Miss Catherine Morland, of Northanger Abbey, might not have needed a nickname because she lived away from close relatives, or perhaps (as in both film adaptations of Northanger Abbey) Catherine's siblings did call her Cathy or Kitty at home. Then again she might have decided a nickname didn't suit her as her sister Sarah (formerly called Sally) did.  

Why is Anne Steele usually called Nancy and Anne Elliot is never called by a nickname?  Perhaps both are named after family members, but then again maybe what they are called may tell us more about their stations in life then anything else. Miss Anne Steele is from a humble Devonshire family, while Miss Anne Elliot's family is among the nobility of England and Ireland! To Sir Walter Elliot, "Anne" was the name of Queens and royalty, so in his eyes it suited his daughter better than the common nickname "Nancy". 

Would characters like Fanny Price, who are only called by a nickname, have proper first names? Yes, they would most certainly have had full Christian names, even if they aren't mentioned in the novels. Among the middle and upper classes that Jane Austen associated with there were definitely names that were considered acceptable as Christian names and a nickname like Sally, Jack, Fanny or Ned would not have been considered a "proper Christian name". Therefore Fanny would have been legally Christened "Frances Price", after her mother, but her family called her Fanny. It seems to be telling of her relative's thoughts about her that when she is taken into their upper class society she is not raised to the rank of a "Frances" but is kept at the lowly positions of "just Fanny Price". I personally think the nickname suits the meek character better and Jane Austen must have too!

Did Jane Austen have a nickname? 
Yes! In a letter to a relative soon after Jane Austen's birth her father called his daughters "Cassie" and "Jenny". But we find later in their teens and early twenties that "Jenny" is never in use in family letters to mean Jane, but Jane Austen sometimes refers to her sister Cassandra (named after their mother), as "Aunt Cassie" when writing to her nieces and nephews.

A few other observations of naming in Jane Austen's England:

  • Biblical names, still associated with the Puritains, Quakers and other pious religious groups, were often considered plain and used more frequently among the lower classes (servants like Jemima, Rebecca and Dorcas). But anglicized versions such as Anne (or Anna instead of Hannah), Elizabeth (instead of Elisabeth), Jane (instead of Joanna), Susan (instead of Susana), Maria (instead of Miriam or even Mary) and James (instead of Jacob) were more frequently used. 
  • Names were very much linked with their origins so it could be assumed that if you had a "foreign" sounding name that you would probably not be from England. Surnames were especially telling of the family's country or county. 
  • Flower names didn't come into fashion until the late 1800's so it would seem odd for a girl to be named Violet, Rose or Lily. 
  • Meanings of names, their histories and associations (social, political, religious) were almost always taken into account when parents named their children. Jane Austen plays on this language of names from time to time in her novels. (i.e. "...though his name was Richard..." Northanger Abbey, Chapter 1)
  • There were many Greek influences on popular fashion and customs in the Regency era, this Greek influence included the rise in popularity of names such as Sophia, Cassandra, Helen (and Eleanor from the same Greek source), Lydia, Nicholas, Philip and Christopher.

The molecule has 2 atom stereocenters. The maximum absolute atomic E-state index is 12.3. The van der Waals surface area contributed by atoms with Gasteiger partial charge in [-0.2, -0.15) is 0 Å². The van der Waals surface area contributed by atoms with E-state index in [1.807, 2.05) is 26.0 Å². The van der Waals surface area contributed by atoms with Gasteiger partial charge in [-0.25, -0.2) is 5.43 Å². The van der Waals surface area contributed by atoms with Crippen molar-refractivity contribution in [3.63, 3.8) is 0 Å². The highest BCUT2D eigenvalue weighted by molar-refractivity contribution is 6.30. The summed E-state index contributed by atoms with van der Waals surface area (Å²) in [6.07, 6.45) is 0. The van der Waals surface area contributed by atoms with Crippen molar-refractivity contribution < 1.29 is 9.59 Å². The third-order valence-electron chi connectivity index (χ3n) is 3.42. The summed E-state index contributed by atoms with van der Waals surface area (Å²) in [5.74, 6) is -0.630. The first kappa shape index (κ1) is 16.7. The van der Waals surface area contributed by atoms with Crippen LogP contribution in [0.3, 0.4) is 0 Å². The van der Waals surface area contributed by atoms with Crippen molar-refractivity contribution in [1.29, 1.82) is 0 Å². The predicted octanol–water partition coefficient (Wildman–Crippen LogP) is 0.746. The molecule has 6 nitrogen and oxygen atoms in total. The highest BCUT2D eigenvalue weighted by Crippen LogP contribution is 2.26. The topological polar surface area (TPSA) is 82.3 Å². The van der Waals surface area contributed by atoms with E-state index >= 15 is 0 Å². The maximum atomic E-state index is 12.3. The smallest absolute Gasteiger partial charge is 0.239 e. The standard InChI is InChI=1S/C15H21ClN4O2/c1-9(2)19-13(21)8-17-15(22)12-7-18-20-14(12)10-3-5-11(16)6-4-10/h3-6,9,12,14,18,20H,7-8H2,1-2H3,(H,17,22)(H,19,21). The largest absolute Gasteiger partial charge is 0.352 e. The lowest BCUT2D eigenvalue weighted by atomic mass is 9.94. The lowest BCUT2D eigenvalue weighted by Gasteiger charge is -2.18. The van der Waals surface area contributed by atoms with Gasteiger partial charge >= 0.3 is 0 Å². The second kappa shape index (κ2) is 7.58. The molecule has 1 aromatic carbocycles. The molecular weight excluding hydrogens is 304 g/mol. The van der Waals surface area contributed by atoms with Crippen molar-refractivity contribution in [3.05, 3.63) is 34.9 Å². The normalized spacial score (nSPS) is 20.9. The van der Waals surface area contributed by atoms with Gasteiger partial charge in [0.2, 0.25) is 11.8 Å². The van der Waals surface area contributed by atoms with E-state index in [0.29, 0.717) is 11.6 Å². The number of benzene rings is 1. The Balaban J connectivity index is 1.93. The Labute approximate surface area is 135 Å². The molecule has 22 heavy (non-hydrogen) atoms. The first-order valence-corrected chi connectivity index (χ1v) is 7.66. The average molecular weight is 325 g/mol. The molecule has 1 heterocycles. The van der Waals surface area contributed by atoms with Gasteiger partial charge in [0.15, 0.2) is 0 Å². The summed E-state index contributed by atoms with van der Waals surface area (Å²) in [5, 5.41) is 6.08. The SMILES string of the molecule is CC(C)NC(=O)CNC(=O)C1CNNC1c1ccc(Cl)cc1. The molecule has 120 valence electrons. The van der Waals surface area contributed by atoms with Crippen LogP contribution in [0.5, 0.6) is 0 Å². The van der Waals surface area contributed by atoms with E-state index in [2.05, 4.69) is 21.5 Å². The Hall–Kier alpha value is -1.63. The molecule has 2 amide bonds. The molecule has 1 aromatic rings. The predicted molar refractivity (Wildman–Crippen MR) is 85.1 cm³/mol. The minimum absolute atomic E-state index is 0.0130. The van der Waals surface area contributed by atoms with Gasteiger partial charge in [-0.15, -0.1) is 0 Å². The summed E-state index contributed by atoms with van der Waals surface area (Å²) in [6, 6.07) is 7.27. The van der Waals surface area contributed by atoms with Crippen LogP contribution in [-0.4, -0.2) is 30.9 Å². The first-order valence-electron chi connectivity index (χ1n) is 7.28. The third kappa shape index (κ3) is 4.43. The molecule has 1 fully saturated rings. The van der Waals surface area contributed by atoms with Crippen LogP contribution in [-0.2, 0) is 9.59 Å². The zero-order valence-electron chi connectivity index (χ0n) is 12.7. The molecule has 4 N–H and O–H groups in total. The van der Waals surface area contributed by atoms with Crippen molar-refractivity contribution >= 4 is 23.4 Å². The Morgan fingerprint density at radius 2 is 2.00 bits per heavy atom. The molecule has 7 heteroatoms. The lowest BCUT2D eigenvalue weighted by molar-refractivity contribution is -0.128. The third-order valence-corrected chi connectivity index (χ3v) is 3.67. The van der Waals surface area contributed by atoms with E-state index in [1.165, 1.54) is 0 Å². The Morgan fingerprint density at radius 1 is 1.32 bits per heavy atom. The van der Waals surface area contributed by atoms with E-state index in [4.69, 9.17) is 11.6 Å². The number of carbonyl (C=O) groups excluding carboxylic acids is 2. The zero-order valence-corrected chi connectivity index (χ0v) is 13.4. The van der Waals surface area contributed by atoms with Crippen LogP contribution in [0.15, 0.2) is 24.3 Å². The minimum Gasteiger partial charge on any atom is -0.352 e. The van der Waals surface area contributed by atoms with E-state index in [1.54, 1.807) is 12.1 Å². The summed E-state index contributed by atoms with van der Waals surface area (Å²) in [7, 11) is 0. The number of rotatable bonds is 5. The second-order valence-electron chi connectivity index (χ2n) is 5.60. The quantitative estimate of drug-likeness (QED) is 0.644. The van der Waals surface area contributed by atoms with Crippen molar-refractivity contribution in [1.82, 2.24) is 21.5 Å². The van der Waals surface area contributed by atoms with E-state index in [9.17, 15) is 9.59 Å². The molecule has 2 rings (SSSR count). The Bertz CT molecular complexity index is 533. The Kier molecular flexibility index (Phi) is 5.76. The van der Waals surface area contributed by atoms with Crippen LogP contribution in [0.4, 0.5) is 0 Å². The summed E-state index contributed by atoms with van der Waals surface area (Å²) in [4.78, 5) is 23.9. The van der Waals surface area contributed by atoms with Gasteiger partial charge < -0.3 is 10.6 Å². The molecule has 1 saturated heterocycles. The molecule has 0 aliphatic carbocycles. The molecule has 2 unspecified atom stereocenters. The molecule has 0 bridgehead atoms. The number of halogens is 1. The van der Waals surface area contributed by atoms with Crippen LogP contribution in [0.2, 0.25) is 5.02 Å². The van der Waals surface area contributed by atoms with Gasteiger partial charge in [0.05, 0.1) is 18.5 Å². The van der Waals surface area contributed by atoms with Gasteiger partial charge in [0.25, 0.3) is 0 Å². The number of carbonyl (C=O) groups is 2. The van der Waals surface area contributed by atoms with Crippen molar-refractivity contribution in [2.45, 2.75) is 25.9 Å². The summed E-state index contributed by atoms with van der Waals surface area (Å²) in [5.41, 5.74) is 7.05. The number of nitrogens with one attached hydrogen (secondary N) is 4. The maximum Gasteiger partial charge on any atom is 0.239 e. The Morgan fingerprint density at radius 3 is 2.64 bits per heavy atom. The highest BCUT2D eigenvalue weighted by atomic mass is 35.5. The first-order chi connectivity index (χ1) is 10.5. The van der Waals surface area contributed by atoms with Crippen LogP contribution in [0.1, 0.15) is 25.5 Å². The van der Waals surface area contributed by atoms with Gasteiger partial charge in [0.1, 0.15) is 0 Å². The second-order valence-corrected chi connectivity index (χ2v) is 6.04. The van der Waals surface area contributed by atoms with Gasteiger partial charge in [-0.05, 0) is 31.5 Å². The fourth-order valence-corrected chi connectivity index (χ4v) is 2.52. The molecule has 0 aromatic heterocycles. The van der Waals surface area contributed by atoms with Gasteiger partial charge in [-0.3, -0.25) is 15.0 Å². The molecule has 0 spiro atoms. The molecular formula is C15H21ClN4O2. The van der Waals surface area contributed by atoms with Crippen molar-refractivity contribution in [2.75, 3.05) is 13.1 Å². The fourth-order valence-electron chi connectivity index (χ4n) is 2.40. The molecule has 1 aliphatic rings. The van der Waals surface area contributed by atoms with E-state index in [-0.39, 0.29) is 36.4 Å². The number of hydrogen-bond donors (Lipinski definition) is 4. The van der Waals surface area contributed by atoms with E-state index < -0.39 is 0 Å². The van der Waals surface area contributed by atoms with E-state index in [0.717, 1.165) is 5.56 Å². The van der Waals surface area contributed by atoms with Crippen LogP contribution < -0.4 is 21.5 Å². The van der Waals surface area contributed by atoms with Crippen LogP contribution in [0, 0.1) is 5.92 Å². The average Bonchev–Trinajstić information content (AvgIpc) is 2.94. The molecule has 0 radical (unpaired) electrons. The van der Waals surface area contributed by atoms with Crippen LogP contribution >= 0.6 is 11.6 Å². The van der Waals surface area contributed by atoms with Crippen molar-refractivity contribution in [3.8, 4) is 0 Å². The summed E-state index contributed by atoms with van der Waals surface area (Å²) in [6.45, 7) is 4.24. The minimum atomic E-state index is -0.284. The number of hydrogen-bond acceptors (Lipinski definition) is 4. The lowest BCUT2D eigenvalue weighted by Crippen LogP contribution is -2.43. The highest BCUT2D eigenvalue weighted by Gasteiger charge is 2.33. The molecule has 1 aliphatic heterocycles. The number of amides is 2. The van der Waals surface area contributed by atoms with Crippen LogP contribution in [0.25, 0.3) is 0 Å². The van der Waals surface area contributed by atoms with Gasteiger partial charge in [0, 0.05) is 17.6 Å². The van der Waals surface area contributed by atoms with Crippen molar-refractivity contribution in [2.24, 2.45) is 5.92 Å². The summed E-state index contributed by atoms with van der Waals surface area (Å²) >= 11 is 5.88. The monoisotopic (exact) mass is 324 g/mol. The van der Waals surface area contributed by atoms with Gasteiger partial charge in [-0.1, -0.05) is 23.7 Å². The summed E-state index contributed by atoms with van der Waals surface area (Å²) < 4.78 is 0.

• There were also German influences because of the royal family's connections to them so names with German origins such as Frederick, George, Albert, Charlotte, Emma and Augusta were products of those influences.

For more information and a completer list of nicknames used in Jane Austen's time check out these posts at my blog Name EnthusiastJane Austen and English Nicknames and English Nicknames in Jane Austen's Day.

For a complete lists of characters in Jane Austen's works visit's Jane Austen Character Names and my work-in-progress blog Jane Austen Names.


Risa said...

WoW! YOu've done some extensive research! I really enjoyed reading the whole history between some of the most common names in English. I have yet to follow the links you've provided...I hope to get sometime to explore them a little later.

I can't say that I ever wondered about the nicknames in Austen, or sometimes the lack of them. But I like the passage where you give what kind of significance these nicknames (or lack thereof) had in Austen's novels. Again, I'm not sure if Austen would have deliberately worked it out in this manner, it must've been something rather subconscious. Coming from a place where nicknames are part of our culture, I think, if I were to write something, the use of a name in certain situations might subconsciously come through.

Great work!...and thank you for this informative piece! :D

Miss Dashwood said...

Miss Laurie, this was fascinating. You are very insightful about names. I found myself nodding along to just about everything you said!
Kitty Bennet is sometimes called Catherine in the novel, though.

Miss Elizabeth Bennet said...

This was a very interesting post and I greatly enjoyed reading it. I always wondered how Jack was a nickname for John, but now it makes sense. Thank you for this post!

Melody said...


Anonymous said...

Very informative and fun to read. You certainly did quite a bit of work on this. I know it is a subject that you love and it shows. Job well done. Thanks. -Mrs. M. (aka. MOM)

Anonymous said...

Thank you. It's nice to get an answer so quickly and so throughly without having to search for ages!